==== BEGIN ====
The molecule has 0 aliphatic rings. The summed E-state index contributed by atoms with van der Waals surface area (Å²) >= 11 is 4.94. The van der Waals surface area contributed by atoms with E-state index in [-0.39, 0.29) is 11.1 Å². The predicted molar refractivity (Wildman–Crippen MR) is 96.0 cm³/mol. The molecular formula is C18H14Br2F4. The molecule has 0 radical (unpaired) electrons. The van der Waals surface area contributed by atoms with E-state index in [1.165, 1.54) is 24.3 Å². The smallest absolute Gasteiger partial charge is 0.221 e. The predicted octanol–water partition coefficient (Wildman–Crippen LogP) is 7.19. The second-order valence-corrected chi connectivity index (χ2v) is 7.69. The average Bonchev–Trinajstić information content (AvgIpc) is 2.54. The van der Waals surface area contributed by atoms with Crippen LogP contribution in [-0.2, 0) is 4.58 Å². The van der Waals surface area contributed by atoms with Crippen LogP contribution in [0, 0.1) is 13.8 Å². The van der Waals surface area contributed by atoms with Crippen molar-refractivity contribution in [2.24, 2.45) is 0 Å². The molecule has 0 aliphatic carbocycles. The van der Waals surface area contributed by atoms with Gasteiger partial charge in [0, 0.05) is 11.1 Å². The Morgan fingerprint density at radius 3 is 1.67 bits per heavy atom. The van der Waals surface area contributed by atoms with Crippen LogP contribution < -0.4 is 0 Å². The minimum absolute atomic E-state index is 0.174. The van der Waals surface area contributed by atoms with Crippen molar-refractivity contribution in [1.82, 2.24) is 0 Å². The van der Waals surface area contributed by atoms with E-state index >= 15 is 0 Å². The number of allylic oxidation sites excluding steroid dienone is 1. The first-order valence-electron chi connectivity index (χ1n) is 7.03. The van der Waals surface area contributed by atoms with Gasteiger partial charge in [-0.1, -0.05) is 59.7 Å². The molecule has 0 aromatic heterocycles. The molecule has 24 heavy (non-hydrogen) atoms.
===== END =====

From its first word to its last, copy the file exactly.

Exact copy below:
The molecule has 0 aliphatic rings. The summed E-state index contributed by atoms with van der Waals surface area (Å²) >= 11 is 4.94. The van der Waals surface area contributed by atoms with E-state index in [-0.39, 0.29) is 11.1 Å². The predicted molar refractivity (Wildman–Crippen MR) is 96.0 cm³/mol. The molecular formula is C18H14Br2F4. The molecule has 0 radical (unpaired) electrons. The van der Waals surface area contributed by atoms with E-state index in [1.165, 1.54) is 24.3 Å². The smallest absolute Gasteiger partial charge is 0.221 e. The predicted octanol–water partition coefficient (Wildman–Crippen LogP) is 7.19. The second-order valence-corrected chi connectivity index (χ2v) is 7.69. The average Bonchev–Trinajstić information content (AvgIpc) is 2.54. The van der Waals surface area contributed by atoms with Crippen LogP contribution in [-0.2, 0) is 4.58 Å². The van der Waals surface area contributed by atoms with Crippen LogP contribution in [0, 0.1) is 13.8 Å². The van der Waals surface area contributed by atoms with Crippen molar-refractivity contribution in [2.24, 2.45) is 0 Å². The molecule has 0 aliphatic carbocycles. The van der Waals surface area contributed by atoms with Gasteiger partial charge in [0, 0.05) is 11.1 Å². The Morgan fingerprint density at radius 3 is 1.67 bits per heavy atom. The van der Waals surface area contributed by atoms with Crippen LogP contribution < -0.4 is 0 Å². The minimum absolute atomic E-state index is 0.174. The van der Waals surface area contributed by atoms with Crippen molar-refractivity contribution in [1.82, 2.24) is 0 Å². The van der Waals surface area contributed by atoms with E-state index >= 15 is 0 Å². The number of allylic oxidation sites excluding steroid dienone is 1. The first-order valence-electron chi connectivity index (χ1n) is 7.03. The van der Waals surface area contributed by atoms with Gasteiger partial charge in [-0.1, -0.05) is 59.7 Å². The molecule has 0 aromatic heterocycles. The molecule has 24 heavy (non-hydrogen) atoms.